MIKE FINK:Half Horse-Half Alligator was his brag in a song a folk legend and real person and a ring-tailed roarer
Oh, my name is Mike Fink, I'm a keelboat poler
I'm a Salt River roarer and I eat live coals
I'm a half-alligator and I ride tornaders
And I can out-feather, out-jump, out-hop, out-skip
Throw down and lick any man on the river.
Song Mike Fink by Bob Dyer from digital tradition.
Information varies as to the historical facts about Fink. His birth year is generally considered to be 1770 but could be later. He was probably born in Fort Pitt near Pittsburgh. His parents were French Canadians and named him Michel Phinck.
Does Mike Fink deserve to be called a folk hero? Like so many other legendary figures, it depends on your point of view. His reputation was that of being a bully, reckless and generally disagreeable. Hardly what we think of as hero material in this day and age. However, very few of the gods and heroes in mythology would meet the test. Mostly not nice guys. Most of the heroes of bygone days would not fit into polite society now. Further it is hard to find the man behind the legend. It has been suggested that the legendary Mike Fink could be a composite of two or more real people. That might account for some contradictions in the legends, such as his birth date.
Although Fink’s birth year is given as 1770 in most accounts, he is said to have been part of Ashley’s hundred who built Fort Henry. If he was the same man born in 1770, he would have had to be at least 50 years old and would have stood out and been remarked upon in that group made up of very young men, according to Wikipedia.
Reports of Fink’s death are also somewhat mixed. One version is that there was a drunken argument over a woman he was killed. According to another version he was close to a lad named Carpenter who he though of like a son. Along with others they were drinking and got into a shooting contest. A favorite sport between the two was to shoot a can with whiskey in it off the head of the other. The first shot was carpenters and it was a little off and grazed the top of Finks head. When it was Mike’s turn he fired his rifle and the ball hit the youth’s forehead and killed him. In turn a man named Talbott, who had denounced Fink as a murderer, later shot Fink, possibly thinking Fink was out to kill him.
Fink was a frontiersman and worked keelboats on the Ohio and Mississippi rivers. (A keelboat is a riverboat that has a keel but no sail. and is used for freight. The keel is to stabilize the boat.) Part of that culture was like today’s wrestlers and others, who brag, flex muscles and gestures to declare themselves to be top dogs. They play to the audience. Bragging has a long tradition in American folklore, as anyone who has ever gone fishing probably knows. We even have liar’s contests in modern day culture. I believe some rap songs have an element of bragging. Fink bragged that he could out brag anybody else.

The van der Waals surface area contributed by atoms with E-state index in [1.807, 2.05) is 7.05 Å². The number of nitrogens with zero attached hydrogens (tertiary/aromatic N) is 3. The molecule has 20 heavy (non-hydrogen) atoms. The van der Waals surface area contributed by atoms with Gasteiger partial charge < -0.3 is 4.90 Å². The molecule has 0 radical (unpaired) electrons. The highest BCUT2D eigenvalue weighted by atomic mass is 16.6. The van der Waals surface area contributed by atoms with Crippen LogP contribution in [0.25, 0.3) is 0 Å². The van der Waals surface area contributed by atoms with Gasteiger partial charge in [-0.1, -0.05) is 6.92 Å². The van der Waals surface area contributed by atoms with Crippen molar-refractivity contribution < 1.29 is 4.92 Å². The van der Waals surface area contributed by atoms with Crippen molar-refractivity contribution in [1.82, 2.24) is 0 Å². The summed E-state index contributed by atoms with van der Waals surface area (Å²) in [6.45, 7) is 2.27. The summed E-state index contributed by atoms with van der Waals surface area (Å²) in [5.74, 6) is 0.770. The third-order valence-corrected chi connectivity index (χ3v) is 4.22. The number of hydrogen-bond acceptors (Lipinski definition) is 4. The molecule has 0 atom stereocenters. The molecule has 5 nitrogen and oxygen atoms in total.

For an outsider it’s hard to separate the persona from the person. Fink weighed 180 lbs at 6’3” and the strength he gained from forcing keelboats upstream would make him a formidable opponent. He was also noted for marksmanship and trick shooting. He probably fit in well with that frontier culture.
In his time, stories of flatboat life were associated with his name, which made him something of a Paul Bunyan type figure, in that he was larger than life and had amazing feats such as his marksmanship. Mike Fink’s adventures were made known in broadside ballads, dime novels and other pre-civil War publications. In an 1881 farce, “The Pedlar” Fink appears as a stereotypical bully and braggart. He is frequently linked to Davy Crocket, but Fink never had any of the qualities that make Crocket appealing now. Crocket was known for his backwoods oratory, serving three terms in Congress and dying a hero at the Alamo.
In the 1950’s Fink was portrayed as in two episodes of the “Davy Crocket” miniseries Walt Disney World theme parks had Mike Fink keelboats but they were eventually phased out. Fink was portrayed mostly as a comic character. Post Civil War America was not in favor of a folk hero who was bumptious and violent.
Oh, he’s a ring-tailed roarer and a tough old alligator,
Oh, he’s a bull-nosed bully and a real depopulator.
Lyrics from the movie Davey Crockett and the River Pirates..